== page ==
Therapy? Part 1

You were going to tell me about your parents…
Yes, and I’m glad you asked.
My parents are dedicated to promoting an image of themselves which is firmly based on the rewriting of our family’s history.

Why do they do this, do you think?
It’s brutally simple – they’re committed to characterising my sister and I as villains, and themselves as virtuous, immaculate.

Then you’re talking about misrepresentation.
Yes. Relentless misrepresentation.
Lies, really.

For instance?
I’m trying to think of their most outrageous lie to date, but then they’re all pretty outrageous. Their favourite one is to tell people that I “walked out of their lives” in 1991 and “abandoned” them for twenty-five years.

There’s no truth in that at all?
No, none whatsoever! It’s the most sublime fiction. The truth is that they banished me for twenty-five years because I wouldn’t agree to look after New College for a few days while they went on holiday at the end of December 1991.

They ostracised you for twenty-five years? Just for that? It seems a bit harsh.
It’s par for the course where my parents are concerned. They’ve completely erased many friends and relatives from their lives, often for much less.
It’s what they do when they don’t get precisely what they want, when they want it.
They banish people. Erase them.

Hold on though! Lying and misrepresentation is a fact of life. We’ve all been on the receiving end of it at one time or another.
Sure we have.

So what’s your problem then?
My problem is that this misrepresentation is a ceaseless campaign of character assassination by my own parents. Can you believe that? My own parents! I don’t think I’m alone in saying that parents can get inside their children’s minds like nobody else.
Mum & dad’s lies careen around my head until my brain aches. I can hear their voices constantly, even in their absence – judging, condemning, accusing, blaming, demoralising, criticising, hating, lying. They spread their lies thickly at every opportunity. Their voices are with me all the time.
And they play mind games. They mess with my mind.
They’re cruel. They’re barbaric. They’re evil.

Wow! Evil? You’re really describing your parents as evil?
Yeah, I had to think hard about using that word before saying it. But now that I’ve commited myself, it feels … right. It actually feels exactly right.

You’d better give me an example. In fact, you’d better give me lots of examples. You can’t go using a word like ‘evil’ without a good deal of justification.
Well I’ll start with dad’s reaction to the email which I sent him in January 2017. It’s in the post entitled The Reason for this Blog.

That’s the one where you apologised for your nervous breakdown in 1972?
I know it seems a bit ridiculous to apologise for something that was outside my control, and happened so long ago, but mum and dad have always held it against me. They still regard it, to this day, as a deliberate attempt to thwart mum’s ambitions and disrupt their lives.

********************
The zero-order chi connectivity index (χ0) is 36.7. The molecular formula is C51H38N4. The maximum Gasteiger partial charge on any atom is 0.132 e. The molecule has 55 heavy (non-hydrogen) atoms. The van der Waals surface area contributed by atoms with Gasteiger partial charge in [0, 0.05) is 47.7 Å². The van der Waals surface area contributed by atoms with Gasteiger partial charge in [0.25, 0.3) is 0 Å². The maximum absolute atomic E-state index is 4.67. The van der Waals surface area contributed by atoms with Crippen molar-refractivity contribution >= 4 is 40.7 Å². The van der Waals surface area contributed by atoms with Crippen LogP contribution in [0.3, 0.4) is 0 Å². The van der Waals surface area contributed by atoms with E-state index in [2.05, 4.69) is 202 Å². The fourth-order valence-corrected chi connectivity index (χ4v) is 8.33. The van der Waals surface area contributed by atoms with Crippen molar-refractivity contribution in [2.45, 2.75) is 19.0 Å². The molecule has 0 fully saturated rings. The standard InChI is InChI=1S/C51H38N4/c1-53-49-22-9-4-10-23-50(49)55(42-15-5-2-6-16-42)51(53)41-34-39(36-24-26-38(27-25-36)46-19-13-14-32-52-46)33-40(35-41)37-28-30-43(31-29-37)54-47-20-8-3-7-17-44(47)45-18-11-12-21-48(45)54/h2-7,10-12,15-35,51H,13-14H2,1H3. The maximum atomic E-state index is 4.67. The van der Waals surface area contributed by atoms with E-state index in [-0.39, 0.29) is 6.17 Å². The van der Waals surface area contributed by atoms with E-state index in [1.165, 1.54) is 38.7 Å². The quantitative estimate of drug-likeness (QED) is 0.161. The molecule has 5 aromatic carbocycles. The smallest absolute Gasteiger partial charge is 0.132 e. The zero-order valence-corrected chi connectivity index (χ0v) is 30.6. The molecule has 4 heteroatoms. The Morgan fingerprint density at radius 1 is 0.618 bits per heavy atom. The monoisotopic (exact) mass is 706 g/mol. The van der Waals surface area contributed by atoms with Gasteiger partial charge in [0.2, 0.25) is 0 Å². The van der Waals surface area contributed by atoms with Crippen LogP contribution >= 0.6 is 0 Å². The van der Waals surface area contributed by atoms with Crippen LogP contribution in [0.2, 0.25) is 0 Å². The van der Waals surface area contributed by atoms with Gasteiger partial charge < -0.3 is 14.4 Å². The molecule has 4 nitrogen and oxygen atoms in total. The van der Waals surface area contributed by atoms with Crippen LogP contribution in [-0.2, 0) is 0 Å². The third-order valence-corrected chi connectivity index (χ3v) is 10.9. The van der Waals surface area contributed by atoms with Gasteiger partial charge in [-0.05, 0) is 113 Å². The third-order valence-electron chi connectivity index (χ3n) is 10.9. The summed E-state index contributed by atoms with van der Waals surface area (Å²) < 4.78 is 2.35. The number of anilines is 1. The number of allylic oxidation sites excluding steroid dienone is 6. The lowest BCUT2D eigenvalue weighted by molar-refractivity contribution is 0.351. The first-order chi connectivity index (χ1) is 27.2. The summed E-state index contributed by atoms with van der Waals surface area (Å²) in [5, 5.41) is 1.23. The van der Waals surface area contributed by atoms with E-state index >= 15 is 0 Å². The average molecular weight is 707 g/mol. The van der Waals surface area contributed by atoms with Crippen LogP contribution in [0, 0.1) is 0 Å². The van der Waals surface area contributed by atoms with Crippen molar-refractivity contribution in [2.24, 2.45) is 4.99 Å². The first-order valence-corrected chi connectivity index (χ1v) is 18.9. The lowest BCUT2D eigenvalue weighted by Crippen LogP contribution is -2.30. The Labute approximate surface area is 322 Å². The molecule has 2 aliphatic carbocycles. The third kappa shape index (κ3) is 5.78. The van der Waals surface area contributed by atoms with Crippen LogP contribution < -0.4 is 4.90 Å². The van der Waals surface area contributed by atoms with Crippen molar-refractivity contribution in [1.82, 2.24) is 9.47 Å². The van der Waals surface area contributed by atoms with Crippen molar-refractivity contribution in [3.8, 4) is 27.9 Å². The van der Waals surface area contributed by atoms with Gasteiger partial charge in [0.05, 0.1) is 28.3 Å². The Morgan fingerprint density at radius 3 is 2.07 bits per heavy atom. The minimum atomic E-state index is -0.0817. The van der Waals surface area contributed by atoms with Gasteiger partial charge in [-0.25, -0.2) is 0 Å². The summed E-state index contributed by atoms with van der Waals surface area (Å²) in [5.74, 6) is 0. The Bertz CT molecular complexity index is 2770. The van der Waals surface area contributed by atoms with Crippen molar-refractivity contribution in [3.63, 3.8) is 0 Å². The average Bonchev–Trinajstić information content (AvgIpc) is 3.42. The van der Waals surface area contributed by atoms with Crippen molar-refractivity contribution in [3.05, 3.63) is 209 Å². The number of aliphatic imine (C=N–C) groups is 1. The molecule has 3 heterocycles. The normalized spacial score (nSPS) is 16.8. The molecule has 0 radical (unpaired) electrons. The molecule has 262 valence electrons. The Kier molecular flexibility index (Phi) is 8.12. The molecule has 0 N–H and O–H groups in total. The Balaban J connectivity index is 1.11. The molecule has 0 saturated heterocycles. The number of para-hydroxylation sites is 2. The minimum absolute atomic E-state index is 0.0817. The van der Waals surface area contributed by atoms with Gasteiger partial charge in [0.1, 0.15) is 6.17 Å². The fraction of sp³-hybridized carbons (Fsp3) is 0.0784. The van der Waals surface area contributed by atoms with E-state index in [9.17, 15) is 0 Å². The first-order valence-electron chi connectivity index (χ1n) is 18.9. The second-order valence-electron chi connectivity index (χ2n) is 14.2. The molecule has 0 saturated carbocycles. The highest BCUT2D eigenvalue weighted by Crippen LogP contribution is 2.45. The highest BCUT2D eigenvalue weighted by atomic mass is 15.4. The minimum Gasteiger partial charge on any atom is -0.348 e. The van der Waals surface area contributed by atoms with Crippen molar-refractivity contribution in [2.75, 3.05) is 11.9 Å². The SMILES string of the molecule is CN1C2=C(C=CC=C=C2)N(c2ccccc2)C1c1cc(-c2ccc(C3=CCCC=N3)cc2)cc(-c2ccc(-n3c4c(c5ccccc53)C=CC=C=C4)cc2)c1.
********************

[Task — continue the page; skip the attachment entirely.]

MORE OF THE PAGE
I’m not sure I believe you!
You’ll see!

So why DID you apologise?
Because we’re all going to die one day.
It’s that simple.
I thought that this might be a way to put things right before we all expire. If I gave them what they wanted, and met them half-way, then perhaps they would do likewise.

And how did they reply to your email?
Dad replied with this:

Dear Tony,

My parents call me “Tony”, although most people call me “Bill”.

If you say so.
He continued:

Yes, you were both delightful children when you were pre teenage - in fact you were so good that your Mother said we would have trouble with you both at some stage and she was quite right.

Unfortunately we were never allowed to know what the trouble was with you because we were told by the psychiatrist that it was none of our business, so we had to do the best we could without any help or guidance.

What’s wrong with that?
It’s a textbook example of how my parents are able to take an event, any event, and subtly reconfigure it into an opportunity to apportion blame. It’s pretty much standard fare for them – distortion and misdirection.

But he describes you and Marianne as having been delightful children!
Yes he does.
Although look at how this description is immediately followed by an abrupt left turn. Our unproblematic childhood becomes the reason for mum to predict that we’ll cause them trouble later on. Blow me down, but he then goes on to commend her for such an absurd disconnect.
Plus, he avoids mentioning that our transition to teenagers happened at around the same time as mum and dad became the proprietors of New College School. (This happened in 1970 when I was thirteen and Marianne was ten.)

Are you suggesting that their acquisition of New College School was responsible for this … umm … trouble?
What I’m suggesting is that dad is carefully curating his account of our shared history because HE believes it was responsible.

I think you’re reading too much into it.
No, I’m not.
What you have to understand is that…

That’s a terrible way to introduce an argument!
What is?

You just said “What you have to understand is…”, and I completely switched off the moment you said it.
Ah I see what you mean. It’s like when someone says “Look!” before patronisingly telling you what’s what.

Exactly! Maybe you should try again.
I’m so familiar with the way dad uses language…

That’s better.
… that I can directly link those words to his intonations, his facial expressions, his emotional position.
I can hear him begrudging the words “delightful children”. I can see his strained resentment at being forced to say something decent to match the sentiment of my original email. I’m watching as he escapes this straightjacket of decency by grasping at the idea that our childhood personae were merely a portent of “trouble” to come.
And finally, I hear the triumph in his voice as he says “quite right”, having arrived at his desired destination – Marianne and I are wrong, and they are right.